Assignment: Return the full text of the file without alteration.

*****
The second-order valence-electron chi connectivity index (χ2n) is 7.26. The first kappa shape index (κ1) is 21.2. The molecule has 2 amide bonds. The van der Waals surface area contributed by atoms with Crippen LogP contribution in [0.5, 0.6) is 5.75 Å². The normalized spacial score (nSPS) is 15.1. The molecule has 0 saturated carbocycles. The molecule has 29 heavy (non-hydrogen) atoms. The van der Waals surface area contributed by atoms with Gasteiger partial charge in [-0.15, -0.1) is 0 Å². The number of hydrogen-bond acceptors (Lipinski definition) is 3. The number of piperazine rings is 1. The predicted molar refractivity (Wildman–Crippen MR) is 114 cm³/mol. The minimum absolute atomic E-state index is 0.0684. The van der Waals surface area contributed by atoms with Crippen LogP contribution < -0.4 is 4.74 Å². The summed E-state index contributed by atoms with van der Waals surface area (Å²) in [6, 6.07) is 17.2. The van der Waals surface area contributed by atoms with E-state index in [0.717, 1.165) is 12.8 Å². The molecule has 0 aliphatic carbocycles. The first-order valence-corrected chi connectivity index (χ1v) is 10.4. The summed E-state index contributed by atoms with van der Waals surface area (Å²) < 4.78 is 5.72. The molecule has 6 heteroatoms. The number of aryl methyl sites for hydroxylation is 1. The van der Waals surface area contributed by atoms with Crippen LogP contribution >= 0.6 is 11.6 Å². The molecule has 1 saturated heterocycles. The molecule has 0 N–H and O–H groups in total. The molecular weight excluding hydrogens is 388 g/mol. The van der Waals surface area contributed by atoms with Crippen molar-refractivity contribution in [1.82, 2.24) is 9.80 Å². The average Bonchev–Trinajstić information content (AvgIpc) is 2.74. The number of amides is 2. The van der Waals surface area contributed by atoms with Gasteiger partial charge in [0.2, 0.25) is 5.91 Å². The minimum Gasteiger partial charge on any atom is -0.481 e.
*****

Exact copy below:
The second-order valence-electron chi connectivity index (χ2n) is 7.26. The first kappa shape index (κ1) is 21.2. The molecule has 2 amide bonds. The van der Waals surface area contributed by atoms with Crippen LogP contribution in [0.5, 0.6) is 5.75 Å². The normalized spacial score (nSPS) is 15.1. The molecule has 0 saturated carbocycles. The molecule has 29 heavy (non-hydrogen) atoms. The van der Waals surface area contributed by atoms with Gasteiger partial charge in [-0.15, -0.1) is 0 Å². The number of hydrogen-bond acceptors (Lipinski definition) is 3. The number of piperazine rings is 1. The predicted molar refractivity (Wildman–Crippen MR) is 114 cm³/mol. The minimum absolute atomic E-state index is 0.0684. The van der Waals surface area contributed by atoms with Crippen LogP contribution < -0.4 is 4.74 Å². The summed E-state index contributed by atoms with van der Waals surface area (Å²) in [6, 6.07) is 17.2. The van der Waals surface area contributed by atoms with E-state index in [0.717, 1.165) is 12.8 Å². The molecule has 0 aliphatic carbocycles. The first-order valence-corrected chi connectivity index (χ1v) is 10.4. The summed E-state index contributed by atoms with van der Waals surface area (Å²) < 4.78 is 5.72. The molecule has 6 heteroatoms. The number of aryl methyl sites for hydroxylation is 1. The van der Waals surface area contributed by atoms with Crippen LogP contribution >= 0.6 is 11.6 Å². The molecule has 1 saturated heterocycles. The molecule has 0 N–H and O–H groups in total. The molecular weight excluding hydrogens is 388 g/mol. The van der Waals surface area contributed by atoms with Crippen molar-refractivity contribution in [1.82, 2.24) is 9.80 Å². The average Bonchev–Trinajstić information content (AvgIpc) is 2.74. The number of amides is 2. The van der Waals surface area contributed by atoms with Gasteiger partial charge in [0.2, 0.25) is 5.91 Å². The minimum Gasteiger partial charge on any atom is -0.481 e.